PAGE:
We could select from three styles: a woman’s short-sleeved shirt, a man’s short-sleeved shirt or a child’s bowling shirt. Given my son’s recent comments about my shocking, maternal sewing-neglect, I went for the boy’s bowling shirt. There were seven of us on the course: three making men’s shirts, three making a woman’s version and me making the child’s version, all different pattern designs. If I was exhausted at the end of it, I hate to think how the tutor felt spinning so many plates at once!

image image

My son chose his own fabric from my recent favourite, online shop: Guthrie and Ghani. It’s a very sweet cotton, covered with foxes’ heads on a pale grey background. Interestingly I think it’s the first fabric I’ve sewn with featuring a ‘directional’ print, which I hadn’t even noticed until the tutor commented that we needed to make sure the heads came out the right way up on the collar. Thankfully once the collar was constructed and attached (a feat of engineering in itself, so many steps…) it came out the right way up, phew! He also chose a navy, double cotton gauze, patterned with all-over (thankfully non-directional) anchors. I thought I’d better attempt my own version at home alongside the course, before I promptly forget it all…

So to summarise (and for my own future reference) here are the steps we covered:

  1. Complete small pleats on either side of both back and front pieces
  2. Overlock around edges and attach pocket
  3. Interface collar and collar stand pieces
  4. Construct and attach shoulder yokes
  5. Attach front pieces to back piece via the shoulder yokes
  6. Fold and press the button placket
  7. Attach sides and overstitch button placket area
  8. Hem round the bottom of whole shirt
  9. Construct collar, attaching to collar stand piece
  10. Attach collar

Writing this list up, no wonder I was exhausted though! I’m also pretty hazy about the shoulder yoke bit as well (I daftly left the instruction sheet there, will have to get them to email me out a copy), but I’m pretty sure this was the correct order. As usual on these courses part of the exhaustion comes with wanting to just keep up, so that you don’t miss the next stage and get behind. I was particularly pleased with my pattern matching on the pocket (above left, though clearly ignore Dolly’s lady lumps which clearly won’t be spoiling the lines once it’s on my son) but from then on, any thought of pattern matching went clean out of the window. That said, the neatness of the finish, especially the internal shoulder yoke (not even sure this is the right word without my instructions) and the collar pieces more than makes up for this.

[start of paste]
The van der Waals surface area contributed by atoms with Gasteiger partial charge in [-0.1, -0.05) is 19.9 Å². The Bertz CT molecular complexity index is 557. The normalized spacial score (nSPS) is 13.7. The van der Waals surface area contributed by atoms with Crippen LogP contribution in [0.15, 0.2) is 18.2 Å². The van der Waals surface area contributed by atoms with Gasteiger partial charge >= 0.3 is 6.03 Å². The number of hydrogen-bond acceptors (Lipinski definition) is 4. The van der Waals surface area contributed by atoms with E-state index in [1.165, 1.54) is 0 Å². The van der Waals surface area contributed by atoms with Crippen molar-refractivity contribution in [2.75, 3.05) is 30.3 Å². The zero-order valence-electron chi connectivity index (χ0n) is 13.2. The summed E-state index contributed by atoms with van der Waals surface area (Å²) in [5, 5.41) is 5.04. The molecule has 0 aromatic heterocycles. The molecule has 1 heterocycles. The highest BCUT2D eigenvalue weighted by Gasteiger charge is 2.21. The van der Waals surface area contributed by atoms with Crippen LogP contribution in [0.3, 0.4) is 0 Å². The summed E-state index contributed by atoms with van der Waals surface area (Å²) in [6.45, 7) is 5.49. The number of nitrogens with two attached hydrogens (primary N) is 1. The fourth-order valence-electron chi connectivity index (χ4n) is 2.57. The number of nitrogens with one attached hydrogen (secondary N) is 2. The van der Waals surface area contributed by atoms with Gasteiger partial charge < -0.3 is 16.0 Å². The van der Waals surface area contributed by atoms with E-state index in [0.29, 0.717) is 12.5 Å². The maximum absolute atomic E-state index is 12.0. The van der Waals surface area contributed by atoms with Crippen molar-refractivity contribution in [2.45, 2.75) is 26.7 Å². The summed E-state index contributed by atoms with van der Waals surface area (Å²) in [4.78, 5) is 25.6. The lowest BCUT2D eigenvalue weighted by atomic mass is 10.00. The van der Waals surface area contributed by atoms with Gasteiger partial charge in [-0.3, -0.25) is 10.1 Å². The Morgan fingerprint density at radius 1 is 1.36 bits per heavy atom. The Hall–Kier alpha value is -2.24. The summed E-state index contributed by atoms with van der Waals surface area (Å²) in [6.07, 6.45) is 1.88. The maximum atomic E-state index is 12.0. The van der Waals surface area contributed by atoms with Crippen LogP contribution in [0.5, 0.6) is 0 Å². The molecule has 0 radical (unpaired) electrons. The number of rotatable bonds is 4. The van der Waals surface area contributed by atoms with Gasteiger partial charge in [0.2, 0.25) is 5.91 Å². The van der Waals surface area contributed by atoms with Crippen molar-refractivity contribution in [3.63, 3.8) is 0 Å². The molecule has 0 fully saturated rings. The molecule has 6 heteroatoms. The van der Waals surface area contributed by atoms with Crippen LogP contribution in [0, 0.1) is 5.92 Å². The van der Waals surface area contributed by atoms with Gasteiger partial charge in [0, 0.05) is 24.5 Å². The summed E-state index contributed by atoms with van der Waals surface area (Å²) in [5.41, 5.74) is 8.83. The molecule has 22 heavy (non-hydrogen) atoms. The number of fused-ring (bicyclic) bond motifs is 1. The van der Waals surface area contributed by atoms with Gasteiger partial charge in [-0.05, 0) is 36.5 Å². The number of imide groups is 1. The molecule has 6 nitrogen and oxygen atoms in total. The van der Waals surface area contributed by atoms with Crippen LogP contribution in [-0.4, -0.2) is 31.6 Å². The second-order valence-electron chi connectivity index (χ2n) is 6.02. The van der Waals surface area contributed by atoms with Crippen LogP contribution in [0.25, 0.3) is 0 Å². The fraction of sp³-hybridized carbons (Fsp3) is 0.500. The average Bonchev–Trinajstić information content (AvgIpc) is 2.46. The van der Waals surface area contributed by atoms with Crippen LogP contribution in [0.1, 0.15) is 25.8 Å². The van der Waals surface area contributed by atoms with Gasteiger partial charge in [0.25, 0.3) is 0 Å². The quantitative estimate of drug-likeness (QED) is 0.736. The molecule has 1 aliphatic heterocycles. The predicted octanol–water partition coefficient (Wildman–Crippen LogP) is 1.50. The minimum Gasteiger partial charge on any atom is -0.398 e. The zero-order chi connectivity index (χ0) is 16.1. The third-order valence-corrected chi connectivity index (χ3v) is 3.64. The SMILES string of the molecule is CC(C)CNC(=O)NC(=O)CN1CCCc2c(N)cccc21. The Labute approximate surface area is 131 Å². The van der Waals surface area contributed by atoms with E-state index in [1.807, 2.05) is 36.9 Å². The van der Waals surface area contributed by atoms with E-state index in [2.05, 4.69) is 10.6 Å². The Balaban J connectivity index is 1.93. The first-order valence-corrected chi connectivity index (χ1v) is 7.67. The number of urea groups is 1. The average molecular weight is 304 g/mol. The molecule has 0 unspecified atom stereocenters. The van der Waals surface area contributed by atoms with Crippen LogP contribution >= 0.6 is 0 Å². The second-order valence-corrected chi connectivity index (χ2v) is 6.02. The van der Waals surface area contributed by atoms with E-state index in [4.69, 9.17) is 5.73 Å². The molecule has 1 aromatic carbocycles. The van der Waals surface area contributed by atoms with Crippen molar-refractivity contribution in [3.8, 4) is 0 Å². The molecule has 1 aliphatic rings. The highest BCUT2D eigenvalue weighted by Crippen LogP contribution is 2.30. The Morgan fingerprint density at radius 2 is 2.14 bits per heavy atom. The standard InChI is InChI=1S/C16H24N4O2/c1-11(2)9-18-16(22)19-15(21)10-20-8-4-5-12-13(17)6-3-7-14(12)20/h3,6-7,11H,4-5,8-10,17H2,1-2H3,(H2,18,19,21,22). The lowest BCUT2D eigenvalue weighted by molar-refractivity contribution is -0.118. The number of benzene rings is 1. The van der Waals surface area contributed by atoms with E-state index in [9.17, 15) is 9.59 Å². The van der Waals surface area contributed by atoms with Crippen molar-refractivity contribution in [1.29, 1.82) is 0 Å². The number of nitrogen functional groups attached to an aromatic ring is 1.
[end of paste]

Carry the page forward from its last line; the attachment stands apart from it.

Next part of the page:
I have just a little homework to complete before next Saturday: hand stitching the collar down so that everything is neatly contained (see below). If I can summon up the energy I’ll also make a start at cutting out and beginning my second version too, but I seriously need a few days to recover first 😉

imageimage

I really loved the course (my slightly premature birthday present) and feel that I’ve learnt a huge amount already. The tutors at The Ministry of Craft are lovely, and couldn’t be more helpful. I whole-heartedly recommend their courses if you live in the North West. Next week we get to attach the sleeves and complete the button holes… My son is already delighted, though I’ll save an image of him in it for when it’s fully completed. I think I’m just about forgiven now!

I may just need another lie down in a dark room to recover my energies for the last week of half-term now, what’s everyone else been up to?

Teresa

x.